The end of the school year is an excellent time for educators to take a moment to peruse their supplies and other teaching materials. I have been going through all of my teaching supplies this week. Supplies that I have collected over the course of my nine years in education. Supplies that I have held onto dearly for those “just in case” moments. Let me be the first to say I have officially joined the “Teacher Supply Hoarders Group.”
All kidding aside I have to ask myself, “Why are you holding on to all of that baggage, all of that stuff?” I have toted my supplies with me to various schools and even across state lines. I have kept what I felt was valuable and essential to being a good teacher. The fact is that those cute borders, motivational posters, and oodles of Sharpies are helpful, BUT not essential.
Purging all of these supplies has helped me to realize that what IS essential are soft skills: organization, creativity, respect, integrity, etc. Those go with me as well, but in a much smaller package that does not require a moving truck. Soft skills are what make up a person. It is their character, their being, their personhood. Soft skills can make or break relationships. They are a MUST for building relationships.
Take a moment to evaluate what is in need of purging or donation and what needs to be acquired to make you the best educator possible. Remember, those soft skill “supplies” cannot be bought in a store. Rather they can be found within. They can be cultivated and molded every single day you walk into a classroom. They can evolve when you take a moment to reflect and set goals. Through your interactions with others you can and will further develop your soft skills and continue to make an impact on those whom you serve.
Have fun shopping for those soft skills. I bet you’ll find a great deal.
Last night, I had a very vivid dream. I was down in the basement level of some sort of museum. The museum felt cold, uninviting, and industrial in style. The flooring was some sort of glossed concrete that added to the motif. Only art hung from the walls, the one splash of color in the space. There were a variety of benches scattered here and there for museum-goers to sit upon and carefully admire the art.
In the corner of the room was this tall staircase. The staircase was wide, erected with large slabs of concrete. It wrapped around a corner so that you could not see where it led. About two steps up onto the staircase, an older gentleman stood and faced me. He then said something very profound, “These stairs represent your struggle. Each one of you will climb the stairs, but it may take one person longer or shorter to get to the top of the staircase.”
What challenges have you faced this year?
I am sure you have experienced many challenges this school year. Maybe some of them have been personal. Maybe you have a conflict with a colleague that needs to be resolved. A possible parent with whom you have struggled connecting and communicating with. What about that student who needs your help but refuses to be helped?
The reality is that climb up the staircase can truly depend on every single one of those situations. There can even be a staircase for each one of those scenarios. Sometimes we fly to the top without any problem, without even breaking a sweat. But there are other times when the climb goes on for-ev-er! Often we want to climb to the top, find resolution and results, and live in a space where everything is easy.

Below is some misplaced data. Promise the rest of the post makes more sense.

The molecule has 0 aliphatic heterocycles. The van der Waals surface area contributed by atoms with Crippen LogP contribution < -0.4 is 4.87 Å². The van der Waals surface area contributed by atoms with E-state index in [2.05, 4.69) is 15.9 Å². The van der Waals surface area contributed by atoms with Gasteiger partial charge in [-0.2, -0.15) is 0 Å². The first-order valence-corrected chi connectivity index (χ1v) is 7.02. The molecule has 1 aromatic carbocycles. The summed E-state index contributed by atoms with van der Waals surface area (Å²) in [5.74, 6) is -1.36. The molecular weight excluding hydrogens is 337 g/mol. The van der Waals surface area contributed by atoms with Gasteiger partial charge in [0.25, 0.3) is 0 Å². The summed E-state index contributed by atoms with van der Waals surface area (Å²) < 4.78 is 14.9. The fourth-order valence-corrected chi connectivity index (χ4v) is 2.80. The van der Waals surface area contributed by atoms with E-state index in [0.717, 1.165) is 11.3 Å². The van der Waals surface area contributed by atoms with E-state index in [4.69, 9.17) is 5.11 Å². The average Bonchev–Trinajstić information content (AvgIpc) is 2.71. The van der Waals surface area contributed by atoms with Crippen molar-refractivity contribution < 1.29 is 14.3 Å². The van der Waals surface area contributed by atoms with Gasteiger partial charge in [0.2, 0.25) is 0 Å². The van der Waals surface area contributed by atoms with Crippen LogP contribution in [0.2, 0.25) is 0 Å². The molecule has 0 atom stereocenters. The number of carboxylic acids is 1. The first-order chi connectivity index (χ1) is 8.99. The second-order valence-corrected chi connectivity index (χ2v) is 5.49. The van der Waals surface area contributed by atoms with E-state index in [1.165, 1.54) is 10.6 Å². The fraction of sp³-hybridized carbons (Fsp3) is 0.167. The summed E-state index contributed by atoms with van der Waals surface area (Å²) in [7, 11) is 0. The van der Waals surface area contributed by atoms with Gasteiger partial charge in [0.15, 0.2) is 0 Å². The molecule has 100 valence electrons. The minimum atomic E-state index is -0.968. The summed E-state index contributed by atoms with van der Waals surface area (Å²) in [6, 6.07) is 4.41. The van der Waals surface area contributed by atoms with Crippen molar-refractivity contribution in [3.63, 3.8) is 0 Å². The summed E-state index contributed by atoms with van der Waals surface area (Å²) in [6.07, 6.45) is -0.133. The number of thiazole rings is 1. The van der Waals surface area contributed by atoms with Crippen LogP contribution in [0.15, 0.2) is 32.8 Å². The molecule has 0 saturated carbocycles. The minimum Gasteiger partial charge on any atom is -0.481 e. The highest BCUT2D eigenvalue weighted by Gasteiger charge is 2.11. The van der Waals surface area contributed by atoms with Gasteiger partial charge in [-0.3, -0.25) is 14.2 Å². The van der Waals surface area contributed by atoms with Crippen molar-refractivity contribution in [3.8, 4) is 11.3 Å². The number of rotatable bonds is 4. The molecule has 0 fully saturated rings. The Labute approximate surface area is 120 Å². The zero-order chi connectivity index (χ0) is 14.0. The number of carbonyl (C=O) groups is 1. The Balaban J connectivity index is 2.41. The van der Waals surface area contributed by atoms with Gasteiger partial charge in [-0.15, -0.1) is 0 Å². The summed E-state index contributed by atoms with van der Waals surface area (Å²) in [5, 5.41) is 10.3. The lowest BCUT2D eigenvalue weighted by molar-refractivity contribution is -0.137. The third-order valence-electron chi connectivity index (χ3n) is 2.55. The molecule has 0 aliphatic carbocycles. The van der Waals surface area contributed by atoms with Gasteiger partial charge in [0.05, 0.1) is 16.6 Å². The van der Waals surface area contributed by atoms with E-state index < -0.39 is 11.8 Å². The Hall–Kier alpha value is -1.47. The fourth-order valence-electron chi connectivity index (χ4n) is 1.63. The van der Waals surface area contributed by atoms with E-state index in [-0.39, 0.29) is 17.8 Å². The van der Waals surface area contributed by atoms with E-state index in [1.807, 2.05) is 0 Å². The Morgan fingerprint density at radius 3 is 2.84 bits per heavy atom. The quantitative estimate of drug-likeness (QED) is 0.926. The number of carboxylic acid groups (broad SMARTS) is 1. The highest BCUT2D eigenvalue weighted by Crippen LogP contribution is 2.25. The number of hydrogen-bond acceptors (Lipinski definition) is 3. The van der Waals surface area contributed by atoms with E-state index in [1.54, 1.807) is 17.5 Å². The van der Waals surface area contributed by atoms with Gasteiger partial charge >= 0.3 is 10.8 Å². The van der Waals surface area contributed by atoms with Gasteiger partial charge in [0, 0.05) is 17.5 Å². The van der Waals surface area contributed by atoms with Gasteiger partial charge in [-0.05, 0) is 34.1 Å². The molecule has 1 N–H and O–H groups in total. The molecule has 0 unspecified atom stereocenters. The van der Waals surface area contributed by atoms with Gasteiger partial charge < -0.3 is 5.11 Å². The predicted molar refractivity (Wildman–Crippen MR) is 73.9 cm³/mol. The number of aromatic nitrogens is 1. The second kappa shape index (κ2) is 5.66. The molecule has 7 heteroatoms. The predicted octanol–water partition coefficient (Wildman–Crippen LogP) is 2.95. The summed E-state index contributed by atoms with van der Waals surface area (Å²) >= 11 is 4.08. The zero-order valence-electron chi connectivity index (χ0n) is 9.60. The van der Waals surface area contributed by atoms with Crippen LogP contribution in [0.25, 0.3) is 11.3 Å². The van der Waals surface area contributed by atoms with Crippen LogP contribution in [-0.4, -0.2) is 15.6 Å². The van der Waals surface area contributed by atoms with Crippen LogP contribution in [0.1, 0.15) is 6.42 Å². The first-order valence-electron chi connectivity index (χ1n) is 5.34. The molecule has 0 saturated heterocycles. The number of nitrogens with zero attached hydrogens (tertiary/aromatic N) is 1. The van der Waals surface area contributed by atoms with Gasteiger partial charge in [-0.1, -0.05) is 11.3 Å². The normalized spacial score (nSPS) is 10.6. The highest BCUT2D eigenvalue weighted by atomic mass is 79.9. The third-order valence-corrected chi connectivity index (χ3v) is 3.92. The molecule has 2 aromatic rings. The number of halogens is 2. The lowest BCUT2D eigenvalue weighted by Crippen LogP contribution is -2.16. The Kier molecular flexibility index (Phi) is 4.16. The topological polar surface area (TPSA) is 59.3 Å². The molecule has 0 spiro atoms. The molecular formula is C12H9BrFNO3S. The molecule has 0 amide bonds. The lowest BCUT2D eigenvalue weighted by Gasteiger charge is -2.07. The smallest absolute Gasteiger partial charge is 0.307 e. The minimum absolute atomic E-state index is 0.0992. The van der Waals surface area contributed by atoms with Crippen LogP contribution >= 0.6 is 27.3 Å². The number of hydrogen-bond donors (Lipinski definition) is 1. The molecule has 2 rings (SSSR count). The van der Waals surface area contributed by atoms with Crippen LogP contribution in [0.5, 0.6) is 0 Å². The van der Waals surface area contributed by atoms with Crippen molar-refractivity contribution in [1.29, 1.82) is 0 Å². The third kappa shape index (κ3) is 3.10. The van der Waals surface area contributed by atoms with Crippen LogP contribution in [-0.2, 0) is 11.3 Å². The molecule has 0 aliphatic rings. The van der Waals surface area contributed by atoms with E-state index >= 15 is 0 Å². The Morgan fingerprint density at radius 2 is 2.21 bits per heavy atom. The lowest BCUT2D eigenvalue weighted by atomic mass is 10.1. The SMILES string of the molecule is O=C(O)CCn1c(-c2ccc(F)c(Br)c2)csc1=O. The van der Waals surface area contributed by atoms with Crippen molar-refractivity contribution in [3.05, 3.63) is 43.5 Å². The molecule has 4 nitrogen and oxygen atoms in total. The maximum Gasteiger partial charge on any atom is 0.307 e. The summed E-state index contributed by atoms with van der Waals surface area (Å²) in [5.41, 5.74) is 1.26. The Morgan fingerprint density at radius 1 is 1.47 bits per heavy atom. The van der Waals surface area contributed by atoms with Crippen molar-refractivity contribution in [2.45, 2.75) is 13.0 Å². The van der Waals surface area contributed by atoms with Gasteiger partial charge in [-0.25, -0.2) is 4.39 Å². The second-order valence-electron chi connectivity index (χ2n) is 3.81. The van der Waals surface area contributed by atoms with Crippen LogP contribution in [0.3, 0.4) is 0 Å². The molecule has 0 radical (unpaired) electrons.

The climb may be hard.
Surrounding yourself with people who are willing to climb with you is important. Finding others who will push you up is helpful too. Sometimes you need that pal who is willing to drag you up the stairs when you have nothing left to give.
Do you have those people in your life? If you think you don’t have supports in place, I challenge you to take a look around. You may find that your people, your cheerleaders, are everywhere. Cast a wide net! Your supports may be in your building, on Twitter, in another country, a family member, or even a former teacher.
What will you do if you are still on the stairs?
Twenty-five. That is a very important number. There are only twenty-five days left in the school year, give or take depending on your school calendar. In my world, that equals 200 hours. Just 200 hours. My mind races with my teacher checklist. How much have my students grown? What do they still need to learn? Have they had enough time to explore their own passions and enjoy wonderment? If you are like me, your head is reeling with a little anxiety. Maybe those twenty-five days just cannot go by fast enough. But before you start to panic or create a countdown paper chain, let’s take a moment to just be.
Focus on your student success stories.
Over the course of the year students have been reading, solving math problems, navigating technology, participating in design thinking projects, etc. They have explored new concepts, failed forward, understood information quickly, and have learned so much academically AND socially. When my students came into my room they were “big fourth graders” who were already so knowledgeable. There has also been so many goals accomplished this year. I am constantly blown away by their maturity, poise, and ability to practice empathy daily. I am also so proud of the great strides they have made in their writing, math, and speaking and listening skills. They are almost, not quite yet, but almost middle school ready.